by JOY VICTOR of Victor School of Performing Arts
How many miles of tulle does it take to make 32 tutus? It was in the costume fabrication warehouse hired by American Ballet Theatre in the garment district of Manhattan that my appreciation for the genius of dressing the best dancers in the world exploded. It was the preparation for the 1980 premiere of the ballet La Bayadere, the first time the full production was performed outside the Soviet Union.
The New York public mobbed its gala performance at Lincoln Center with sold out status. Natalia Makarova, who pulled off a spectacular defection from the Kirov Ballet in Russia and whose exotic glamour captivated the world, set that production on us dancers of the company from her steel-trap memory of performing the three hour ballet in a Soviet society closed off to the world.
Watching the seamstresses bending over their work on many rows of long canvas wrapped tables made me feel I was in an haute couture house in Paris. Many new costumes were tailored on each one of us, our names inscribed in the lining, with the precision of the highest knowledge for fit and design. The final touch on the costume-set for eighty dancers, worth tens of thousands of dollars, was the tedious application of tiny seed and bugle beads which caught the light like real jewels. This is part of the set of memories I brought to Bend when I opened Victor School of Performing Arts.
The experience dancing among the elect of America’s official ballet company set the standard of perfection that has driven me in my teaching, choreography and performance creation through the years. I’ve seen young lives profoundly changed from the inside out starting with the rudimentary ABC’s of ballet technique theory, to blossoming artists well aware of their powers of expression, inspiration and physical prowess.
The greatest thrill is to see confidence shine out in a flash discovery, a clearing of past insecurities like a muddied window suddenly clean. This is a development I have seen in my dedicated dancers this past year, as if mountain climbers suddenly stepped above the tree line, above the clouds to take in unexpected vistas. It is the paramount experience of any ballet teacher, to see the effect of the purity of raw dance instilled into the very soul of the student.
Ballet has its own special verve to connect the dancer deeply with the whole history of the most beautiful sounds geniuses of the last three centuries of musical composition could conceive. No one can touch this powerhouse of human creativity and come away unchanged when they have internalized every nuance of each note, each half-count expressed through movement.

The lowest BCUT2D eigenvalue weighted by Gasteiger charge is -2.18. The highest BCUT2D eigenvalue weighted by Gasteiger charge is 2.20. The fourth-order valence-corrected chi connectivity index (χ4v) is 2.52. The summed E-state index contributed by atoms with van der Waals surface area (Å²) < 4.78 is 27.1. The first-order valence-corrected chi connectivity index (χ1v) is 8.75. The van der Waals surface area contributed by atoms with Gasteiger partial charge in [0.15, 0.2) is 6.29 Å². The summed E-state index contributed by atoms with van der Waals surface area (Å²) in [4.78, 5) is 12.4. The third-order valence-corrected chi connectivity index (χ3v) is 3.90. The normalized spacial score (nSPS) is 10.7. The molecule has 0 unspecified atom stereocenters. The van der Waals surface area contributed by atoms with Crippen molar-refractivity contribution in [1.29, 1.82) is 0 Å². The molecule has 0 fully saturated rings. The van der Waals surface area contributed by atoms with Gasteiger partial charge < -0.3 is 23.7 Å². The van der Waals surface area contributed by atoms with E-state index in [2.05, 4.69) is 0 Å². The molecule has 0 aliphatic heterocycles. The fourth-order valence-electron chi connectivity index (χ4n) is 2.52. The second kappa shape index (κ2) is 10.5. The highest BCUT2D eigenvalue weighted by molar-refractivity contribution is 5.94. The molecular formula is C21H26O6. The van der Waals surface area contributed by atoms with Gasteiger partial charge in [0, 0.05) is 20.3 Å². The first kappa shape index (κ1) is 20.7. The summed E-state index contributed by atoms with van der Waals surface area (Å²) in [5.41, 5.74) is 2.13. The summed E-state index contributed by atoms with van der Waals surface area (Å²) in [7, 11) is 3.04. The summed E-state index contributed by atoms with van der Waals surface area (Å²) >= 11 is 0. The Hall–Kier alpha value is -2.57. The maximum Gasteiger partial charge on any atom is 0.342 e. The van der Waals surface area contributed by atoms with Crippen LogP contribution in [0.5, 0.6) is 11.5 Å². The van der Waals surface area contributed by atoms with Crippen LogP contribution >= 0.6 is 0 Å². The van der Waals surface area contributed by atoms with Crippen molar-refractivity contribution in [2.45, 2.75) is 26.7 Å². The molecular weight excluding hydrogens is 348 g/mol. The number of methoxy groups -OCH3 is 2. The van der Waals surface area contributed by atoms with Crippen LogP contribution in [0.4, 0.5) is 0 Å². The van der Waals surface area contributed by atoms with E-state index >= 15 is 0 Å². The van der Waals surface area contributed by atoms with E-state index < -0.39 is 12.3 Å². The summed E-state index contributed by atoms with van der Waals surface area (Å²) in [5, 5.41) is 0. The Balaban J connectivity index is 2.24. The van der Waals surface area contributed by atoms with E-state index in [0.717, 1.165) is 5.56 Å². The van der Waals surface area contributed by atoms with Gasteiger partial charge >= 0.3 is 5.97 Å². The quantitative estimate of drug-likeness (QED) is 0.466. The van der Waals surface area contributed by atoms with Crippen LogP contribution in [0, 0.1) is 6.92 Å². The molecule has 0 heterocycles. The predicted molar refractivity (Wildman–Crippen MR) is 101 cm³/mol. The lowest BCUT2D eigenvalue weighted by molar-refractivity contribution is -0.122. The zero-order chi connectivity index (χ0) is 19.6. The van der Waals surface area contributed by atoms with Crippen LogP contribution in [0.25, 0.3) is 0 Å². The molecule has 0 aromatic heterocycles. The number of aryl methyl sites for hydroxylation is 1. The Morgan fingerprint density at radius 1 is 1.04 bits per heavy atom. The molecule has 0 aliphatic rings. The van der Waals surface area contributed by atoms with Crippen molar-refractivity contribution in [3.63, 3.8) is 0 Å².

There’s a chunk of ancient wisdom preserved in the Bible’s Ecclesiastes, verse 9:10: Whatever your hand finds to do, do it with your might. This has been a motto that has inspired me from childhood and it matches the iconic statement of Yoda from the first Star Wars movie: Do. Or Do Not. There Is No Try.
Success in professional dance requires this bedrock foundation of gritty focus. It’s a lesson we all need. When my students have faced a hurdle of difficulty in new steps they are scared of, I hear so often: I can’t. But it happens again and again that not only is the statement proven untrue, but wondrously false. It is one shining facet of the life-lessons ballet dancers in training learn.
Our spring performances here in Bend have always included international dances. It used to be in recent years that there was a fascination for lessons in international dance. It was a trend for people to join in large community classes to dance the Israeli Hora, Greek, Russian, Irish and various national expressions of movement. Sadly, this interest has waned. What better way to understand a culture than to see what they find are the most glorious postures to express happiness?
It’s fascinating that the identity of every nationality takes its form in an iconic dance style. Hopefully these world treasures will be preserved for future generations. Our spring performance this year includes a Tarentella from Italy, Flamenco from Spain, a Geisha dance of Japan and a Mongolian dance ( as in Atila the Hun ).
For a dancer to take on the character of the flow of these movement styles is an education on its own, an enlightening experience. The discipline of moving the body according to rules laid down by our artistic ancestors (for ballet dancers it is the French Court of the 1700s and for folk dancers it is the national identity of ancientethnic traditions, opens up a portal not just in the body but the soul, for a wider aperture of spiritual and secular vision.